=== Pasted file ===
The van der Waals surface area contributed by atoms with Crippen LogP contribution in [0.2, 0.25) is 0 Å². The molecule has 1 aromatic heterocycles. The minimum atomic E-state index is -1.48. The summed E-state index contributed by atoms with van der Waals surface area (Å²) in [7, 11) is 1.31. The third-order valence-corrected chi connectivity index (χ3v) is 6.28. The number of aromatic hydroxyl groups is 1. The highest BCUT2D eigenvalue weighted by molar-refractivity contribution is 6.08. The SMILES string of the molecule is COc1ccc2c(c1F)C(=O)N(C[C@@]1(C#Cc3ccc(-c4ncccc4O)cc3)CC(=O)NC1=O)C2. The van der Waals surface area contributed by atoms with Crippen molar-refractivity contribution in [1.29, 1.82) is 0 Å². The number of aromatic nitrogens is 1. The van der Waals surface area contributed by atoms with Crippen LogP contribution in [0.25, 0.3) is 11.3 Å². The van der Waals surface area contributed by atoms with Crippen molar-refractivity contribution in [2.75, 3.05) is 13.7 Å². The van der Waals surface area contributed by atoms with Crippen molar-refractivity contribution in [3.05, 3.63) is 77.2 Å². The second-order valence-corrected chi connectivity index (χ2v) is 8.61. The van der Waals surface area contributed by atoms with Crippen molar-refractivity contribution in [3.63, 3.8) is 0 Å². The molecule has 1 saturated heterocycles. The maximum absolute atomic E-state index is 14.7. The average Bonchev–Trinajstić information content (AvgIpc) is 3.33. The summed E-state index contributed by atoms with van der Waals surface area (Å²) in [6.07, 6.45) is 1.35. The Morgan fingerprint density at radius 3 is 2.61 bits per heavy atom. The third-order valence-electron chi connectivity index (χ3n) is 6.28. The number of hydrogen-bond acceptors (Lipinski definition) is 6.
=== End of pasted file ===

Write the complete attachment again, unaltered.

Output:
The van der Waals surface area contributed by atoms with Crippen LogP contribution in [0.2, 0.25) is 0 Å². The molecule has 1 aromatic heterocycles. The minimum atomic E-state index is -1.48. The summed E-state index contributed by atoms with van der Waals surface area (Å²) in [7, 11) is 1.31. The third-order valence-corrected chi connectivity index (χ3v) is 6.28. The number of aromatic hydroxyl groups is 1. The highest BCUT2D eigenvalue weighted by molar-refractivity contribution is 6.08. The SMILES string of the molecule is COc1ccc2c(c1F)C(=O)N(C[C@@]1(C#Cc3ccc(-c4ncccc4O)cc3)CC(=O)NC1=O)C2. The van der Waals surface area contributed by atoms with Crippen molar-refractivity contribution in [1.29, 1.82) is 0 Å². The number of aromatic nitrogens is 1. The van der Waals surface area contributed by atoms with Crippen LogP contribution in [0.25, 0.3) is 11.3 Å². The van der Waals surface area contributed by atoms with Crippen molar-refractivity contribution in [2.75, 3.05) is 13.7 Å². The van der Waals surface area contributed by atoms with Crippen molar-refractivity contribution in [3.05, 3.63) is 77.2 Å². The second-order valence-corrected chi connectivity index (χ2v) is 8.61. The van der Waals surface area contributed by atoms with Crippen molar-refractivity contribution in [3.63, 3.8) is 0 Å². The molecule has 1 saturated heterocycles. The maximum absolute atomic E-state index is 14.7. The average Bonchev–Trinajstić information content (AvgIpc) is 3.33. The summed E-state index contributed by atoms with van der Waals surface area (Å²) in [6.07, 6.45) is 1.35. The Morgan fingerprint density at radius 3 is 2.61 bits per heavy atom. The third-order valence-electron chi connectivity index (χ3n) is 6.28. The number of hydrogen-bond acceptors (Lipinski definition) is 6.